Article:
This female recreational player presented following an acute injury to her left knee. She described being hit from the lateral side sustaining a forced valgus injury. She was unable to continue, was carried from the field and developed rapid (and significant) swelling. On examination she was unable to weight-bear.
The AP x-ray show a reverse Segond injury – an avulsion from the medial aspect of the medial tibial plateau. This fracture occurs at the insertion of the meniscotibial ligament. The fracture is further defined on MRI. This imaging shows that the remainder of the medial ligament complex is thickened and oedematous at the proximal insertion and distally in keeping with at least a grade 1 injury. There is a fracture of the tibial plateau, predominantly subchondral fracturing but there are two small extensions to the articular surface but no significant step seen.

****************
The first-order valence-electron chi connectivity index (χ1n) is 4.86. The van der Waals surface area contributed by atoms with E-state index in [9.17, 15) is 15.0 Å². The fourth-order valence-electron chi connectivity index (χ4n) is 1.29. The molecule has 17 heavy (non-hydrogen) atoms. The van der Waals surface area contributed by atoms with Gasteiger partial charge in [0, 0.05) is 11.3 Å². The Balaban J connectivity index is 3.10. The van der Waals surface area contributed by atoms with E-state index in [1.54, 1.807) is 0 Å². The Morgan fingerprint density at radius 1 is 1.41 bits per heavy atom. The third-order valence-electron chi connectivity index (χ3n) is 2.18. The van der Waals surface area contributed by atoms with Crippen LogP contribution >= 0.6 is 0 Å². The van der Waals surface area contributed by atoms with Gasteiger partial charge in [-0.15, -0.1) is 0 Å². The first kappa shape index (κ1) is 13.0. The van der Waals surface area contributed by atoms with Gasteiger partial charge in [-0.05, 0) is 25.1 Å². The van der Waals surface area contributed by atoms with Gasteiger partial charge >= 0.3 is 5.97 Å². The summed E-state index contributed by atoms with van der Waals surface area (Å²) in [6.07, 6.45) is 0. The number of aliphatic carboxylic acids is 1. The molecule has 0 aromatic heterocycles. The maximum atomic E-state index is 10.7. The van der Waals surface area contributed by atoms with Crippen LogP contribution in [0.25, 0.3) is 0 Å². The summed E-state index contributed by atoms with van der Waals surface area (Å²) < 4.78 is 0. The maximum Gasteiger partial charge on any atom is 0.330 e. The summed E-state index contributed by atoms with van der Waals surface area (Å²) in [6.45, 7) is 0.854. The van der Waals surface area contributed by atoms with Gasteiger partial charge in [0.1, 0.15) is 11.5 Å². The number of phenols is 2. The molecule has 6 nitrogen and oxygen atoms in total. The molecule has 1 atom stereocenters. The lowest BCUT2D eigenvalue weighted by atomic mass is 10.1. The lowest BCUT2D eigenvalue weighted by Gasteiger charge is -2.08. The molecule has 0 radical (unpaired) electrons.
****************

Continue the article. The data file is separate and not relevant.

This player was managed in a range of motion brace for almost six weeks. She then had a further six weeks of limited loading. During this time she completed pool and cycle based training. At three months post-injury she started a slow walk-jog programme. While this was tolerated well she decided against returning to football.
A reverse Segond fracture is an avulsion fracture of the knee, caused by avulsion of the deep fibres of the medial collateral ligament (also known as the menisciotibial or coronary ligament). The fracture involves the medial aspect of the proximal tibia adjacent to the articular surface. It is the opposite of a Segond fracture (which involves the lateral tibia). The reverse Segond fracture is caused by forced external rotation of the knee, with a valgus stress. Compared with a Segond fracture, the reverse Segond appears to occur with higher velocity injuries and may be associated with knee dislocation.
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